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Vegetable Scrap Stock 3 Ways (Stovetop, Crockpot, Sousvide)

Vegetable Scrap Stock 3 Ways (Stovetop, Crockpot, Sousvide)

As much as I hate to admit it, winter is coming. While I really dislike the cold, there are a few things I do enjoy about winter. One of them is getting cozy inside with a warm cup of soup while winter is raging outside the windows. Having vegetable stock in my freezer for the winter months is therefore an absolute must. It makes making soup super quick and easy. It also allows me to give other recipes like sauces and stews a nutritional boost. And finally, as the name vegetable scrap stock implies, it uses up things I would normally throw away and is therefore completely free to make. What is there not to love?!

 

Health Benefits of Vegetable Stock

Vegetable stock is rich in important minerals and a great way to boost your immune system during the winter months. If you feel like you are getting a cold, heat yourself up a bowl and drink it as if it were tea. Or cook it into soup. It is a perfect winter all-rounder to have on hand.

Depending on what you put in your stock the nutritional content may vary, but either way it will be healthy and delicious! Additionally, it can also help with weight-loss due to its low calorie content. For instance, by drinking a cup of vegetable stock before a meal, you end up eating less.

Store-bought vegetable stock is often very high in sodium and lacks flavor. Making it yourself is a great way to control both the sodium and the flavors. You can make it exactly to your taste and liking. It is also a great way to use up overdue vegetables in your fridge.

Learn to make nutritional and delicious vegetable scrap stock yourself from kitchen scraps. 3 different methods (stovetop, crockpot, sousvide).

What Goes Into Vegetable Scrap Stock

Basic ingredients

Every vegetable stock should contain 3 basic ingredients: onions, celery and carrots.

These should form the basis of your stock. If you don’t cook with these often, you can also buy some extra to make sure you have the basis covered. In theory, this is enough to make your stock, you don’t have to add anything else. But that wouldn’t be any fun, would it? 😛

basic ingredients of a vegetable stock

 

Additions

As far as add-ins go, the possibilities are nearly endless. You can add veggies such as bell peppers, zucchini, herbs and stalks, leeks, garlic, potatoes, corn cobs etc. The trick is to get creative and to play with the flavors until you find a stock you really enjoy. The worst that can happen is that your stock gets bitter or discolored.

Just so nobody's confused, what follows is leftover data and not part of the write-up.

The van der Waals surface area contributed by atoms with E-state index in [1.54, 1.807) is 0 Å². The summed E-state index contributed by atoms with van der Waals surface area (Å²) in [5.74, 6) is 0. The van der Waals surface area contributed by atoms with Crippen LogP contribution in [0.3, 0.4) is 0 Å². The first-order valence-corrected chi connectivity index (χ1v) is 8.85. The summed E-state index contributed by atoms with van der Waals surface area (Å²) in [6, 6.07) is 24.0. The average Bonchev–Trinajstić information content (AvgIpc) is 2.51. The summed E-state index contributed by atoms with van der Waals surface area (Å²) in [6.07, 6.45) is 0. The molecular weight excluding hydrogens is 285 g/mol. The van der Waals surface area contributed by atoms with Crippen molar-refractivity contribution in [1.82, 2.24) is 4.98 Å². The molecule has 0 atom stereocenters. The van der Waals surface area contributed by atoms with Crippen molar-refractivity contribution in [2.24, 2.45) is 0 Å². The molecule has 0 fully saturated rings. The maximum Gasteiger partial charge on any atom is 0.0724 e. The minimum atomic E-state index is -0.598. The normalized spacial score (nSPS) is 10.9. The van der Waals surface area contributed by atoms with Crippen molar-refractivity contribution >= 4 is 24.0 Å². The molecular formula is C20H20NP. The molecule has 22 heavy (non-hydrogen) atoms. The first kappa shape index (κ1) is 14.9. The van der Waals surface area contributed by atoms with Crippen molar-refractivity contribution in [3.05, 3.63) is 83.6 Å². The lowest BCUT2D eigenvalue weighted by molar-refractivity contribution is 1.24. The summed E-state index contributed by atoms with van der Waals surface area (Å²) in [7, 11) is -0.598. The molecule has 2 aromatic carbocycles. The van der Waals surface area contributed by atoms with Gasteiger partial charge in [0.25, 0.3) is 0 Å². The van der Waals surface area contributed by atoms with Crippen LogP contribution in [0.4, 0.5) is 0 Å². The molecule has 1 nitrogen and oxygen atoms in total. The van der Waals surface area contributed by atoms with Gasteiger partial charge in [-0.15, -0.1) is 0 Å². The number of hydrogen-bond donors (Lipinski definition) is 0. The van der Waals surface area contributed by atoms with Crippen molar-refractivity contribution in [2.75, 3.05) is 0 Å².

To save you the trouble, here is a list of things to avoid: 

  • Beets
  • Brussel sprouts
  • Broccoli
  • Cabbage
  • Cauliflower
  • Cucumber
  • Lettuce
  • Turnips
  • Okra

As you can see, those are basically vegetables that contain a lot of water or have a very strong flavor or color when boiled.

Printable cheat sheet and recipe

If your unsure on what vegetables to use or you want a quick and easy cheat sheet to hang on your fridge: Download my Scrap Stock Recipe + Cheat Sheet. It contains a list of veggies to put in and which ones to avoid as well as a printable recipe for each way of making the scrap stock.

Learn to make nutritional and delicious vegetable scrap stock yourself from kitchen scraps. 3 different methods (stovetop, crockpot, sousvide).

What vegetable parts to use & how to store them

Generally, you can use any part of a vegetable, that includes leaves, ends, tops, peels or stalks. Just make sure you wash the veggies. Also, stay away from moldy vegetables! The vegetables can easily be overripe or mushy but they shouldn’t be spoiled. If you wouldn’t let anyone eat it, don’t put it in your vegetable scrap stock!

What I do is put a freezer safe container or ziplock bag in the freezer and put all my vegetable scraps for stock into the bag when I am cooking. When the bag is full, I make stock. Simple as 1, 2, 3. The vegetable scraps can stay in the freezer for up to 6 months so there is no need to hurry.

Turning vegetable scrap stock into bone broth:

If you want to, you can also add bones to this stock and make it a bone broth. Bones add collagen and gelatin to the stock and make it more filling due to the added fat content. I would recommend using beef, chicken or turkey bones (or a mix of these).

Simply collect the bones from when you cook meat or buy them from a butcher. You can store the bones in the freezer until you are ready to make the broth. Just add the bones with the vegetables and proceed as usual. Be aware that the gelatin in the bones will thicken your broth and make it gel as it cools. That is perfectly normal.